Consent – There Are No Blurred Lines!

Sexual Conent

What does this word consent mean?

And look like anyway?


So let’s break this down, waaaaaay down. You’ve probably heard about consent by now. It is becoming a bigger part of our society so it’s time we added some easy to understand information about it for you.


Consent is actively (and hopefully enthusiastically) agreeing to any sexual activity with someone.


Not agreeing, or being forced to participate unwillingly in any sexual activity (including oral, penetrative, phone, photo sharing, sexting, groping/genital touching and verbal) is sexual assault and/or rape.


Pretty serious right?


Planned Parenthood describes consent as easy as FRIES


Freely given – it cannot be coerced

Reversible – you can change your mind anytime

Informed – you need the full story

Enthusiastic – only do what you’re excited about, not what you’re expected to

Specific- yes to one thing does not mean yes to everything.


You can always change your mind during any sexal act if you start to feel uncomfortable. You can even ask to slow down. The big ticket is communication. Make sure that you are comfortable enough to speak your mind with whoever you are being intimate with. If you don’t feel comfortable it might be an indication that you should wait. Go slow. Take your time. Check in with yourself frequently.


Now we’ve looked at ourselves and consent, time to look at the people we are with. We are not mind readers, and sometimes people don’t speak their minds, we get it, so it is very important to take everything into consideration in the heat of the moment even when you are super excited. What is their body language like? Are they leaning closer or leaning away? Are they hesitant? Are they excited? Check in with your partner? Ask them if they like this or that? Ask them if you can kiss them here, or touch them there. Remove this piece of clothing. If they say yes, green light. Do it. If they say no, stop. Ask them if they are ok. If they pause, slow down, check in, see if you need to slow down or stop altogether. They might just need to catch their breath. But you won’t know unless you ask. Communication is the key.


Consent violation is more and more pressing and recognised in society and comes in many forms. For years the topic of clothing and how a person dresses has been portrayed in news and headlines as “asking for it.” BBC’s Quickies portrays it quite well that what we wear does equal skiing for anything. We see one of the actors barging into a conference room, dressed professionally and saying “i’m here for my promotion. Clearly I’m asking for it.” or another dressed for vacation and leaving work stating that they didn’t need to clear it with HR because, I mean, look at what she was wearing. Her intent was clear. Wasn’t it? The clip sends a resounding message that what we wear is not consent. It’s a no.



Over time, many have felt the need to be silent about their consent being violated. But this is not the case. It is important to confide in people you are close to, and if it is a serious offence, to contact the local authorities to ensure that this behaviour does not continue.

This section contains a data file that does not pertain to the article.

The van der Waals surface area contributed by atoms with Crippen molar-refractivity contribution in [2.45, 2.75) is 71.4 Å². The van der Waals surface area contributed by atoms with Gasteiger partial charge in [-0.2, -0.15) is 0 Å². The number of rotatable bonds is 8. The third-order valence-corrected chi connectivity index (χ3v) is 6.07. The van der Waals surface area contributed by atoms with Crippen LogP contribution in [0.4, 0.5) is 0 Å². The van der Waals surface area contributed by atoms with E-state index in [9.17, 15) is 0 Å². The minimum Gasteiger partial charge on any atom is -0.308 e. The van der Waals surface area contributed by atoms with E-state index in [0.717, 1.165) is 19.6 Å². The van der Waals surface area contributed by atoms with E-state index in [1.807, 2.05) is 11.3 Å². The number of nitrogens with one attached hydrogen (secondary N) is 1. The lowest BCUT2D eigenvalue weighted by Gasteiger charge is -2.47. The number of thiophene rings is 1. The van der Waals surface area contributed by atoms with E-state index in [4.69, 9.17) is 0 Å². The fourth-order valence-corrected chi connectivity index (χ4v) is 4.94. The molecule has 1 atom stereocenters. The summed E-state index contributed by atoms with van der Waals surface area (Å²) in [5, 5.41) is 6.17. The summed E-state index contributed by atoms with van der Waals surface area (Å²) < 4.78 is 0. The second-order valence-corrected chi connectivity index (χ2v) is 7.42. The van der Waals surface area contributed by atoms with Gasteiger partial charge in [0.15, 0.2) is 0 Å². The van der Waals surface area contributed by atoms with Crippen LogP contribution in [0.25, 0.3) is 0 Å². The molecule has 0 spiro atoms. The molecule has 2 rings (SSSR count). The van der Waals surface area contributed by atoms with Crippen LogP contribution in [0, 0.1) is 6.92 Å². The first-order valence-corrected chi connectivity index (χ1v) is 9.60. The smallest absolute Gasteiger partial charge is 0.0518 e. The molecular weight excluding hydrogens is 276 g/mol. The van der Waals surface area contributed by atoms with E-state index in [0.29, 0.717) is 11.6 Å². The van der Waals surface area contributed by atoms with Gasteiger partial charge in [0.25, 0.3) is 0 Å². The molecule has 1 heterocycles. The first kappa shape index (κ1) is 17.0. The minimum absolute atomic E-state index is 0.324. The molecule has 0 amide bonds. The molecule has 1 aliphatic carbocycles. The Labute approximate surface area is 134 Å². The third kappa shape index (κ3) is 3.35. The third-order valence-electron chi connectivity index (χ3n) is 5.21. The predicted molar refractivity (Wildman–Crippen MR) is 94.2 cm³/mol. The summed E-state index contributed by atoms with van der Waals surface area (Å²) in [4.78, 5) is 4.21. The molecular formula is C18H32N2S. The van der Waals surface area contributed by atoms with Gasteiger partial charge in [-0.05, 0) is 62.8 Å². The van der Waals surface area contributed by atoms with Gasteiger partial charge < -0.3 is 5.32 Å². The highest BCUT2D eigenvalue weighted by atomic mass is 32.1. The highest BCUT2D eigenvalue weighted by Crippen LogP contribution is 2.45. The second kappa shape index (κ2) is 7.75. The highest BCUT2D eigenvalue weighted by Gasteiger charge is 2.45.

Violating Consent can look like:

  • Refusing to acknowledge “no”

  • Assuming that wearing certain clothes, flirting, or kissing is an invitation for anything more

  • Someone being under the legal age of consent, as defined by the law

  • Someone being incapacitated because of drugs or alcohol

  • Pressuring someone into sexual activity by using fear or intimidation

  • Assuming you have permission to engage in a sexual act because you’ve done it in the past


World famous photographer Perou started the campaign #Thisdoesntmeanyes, photographing 120 women in london at random to outline the rape culture that was happening in London. Their website could not be more accurate when it comes to consent:




















But it is not only Women. Consent is important regardless of gender, sexuality and diversity. Too often we disregard a no and even degrade the importance of such topics because men have been seen to “handle it”. Not only is it important to be respectful of ALL consent. It is important to remember that many people have also been taken advantage of saying that consent has been violated when in fact it wasn’t the case. So now in society not only are there Consent Violators, there are also False Stories of Consent. Both can gravely hurt and injure a person’s psyche, mentality, self esteem and trust.


So How can we tackle consent?

The above video is a brilliant representation of thinking of consent like offering a person a cup of tea. That you can’t force a person to drink tea if they say no. You cannot get an unconscious person to drink tea. A person can say yes, and then choose not to drink the tea once it arrives.


We can talk about consent. Make it normal and break the stigma around keeping silent. If someone discloses a moment when they were uncomfortable or their consent was compromised or broken, listen attentively and supportively. Sympathise and ask if there is anything you can do to help them, or get them in touch with someone who could help. Please try not to be dismissive when someone is visibly hurt or upset by something that has happened to them.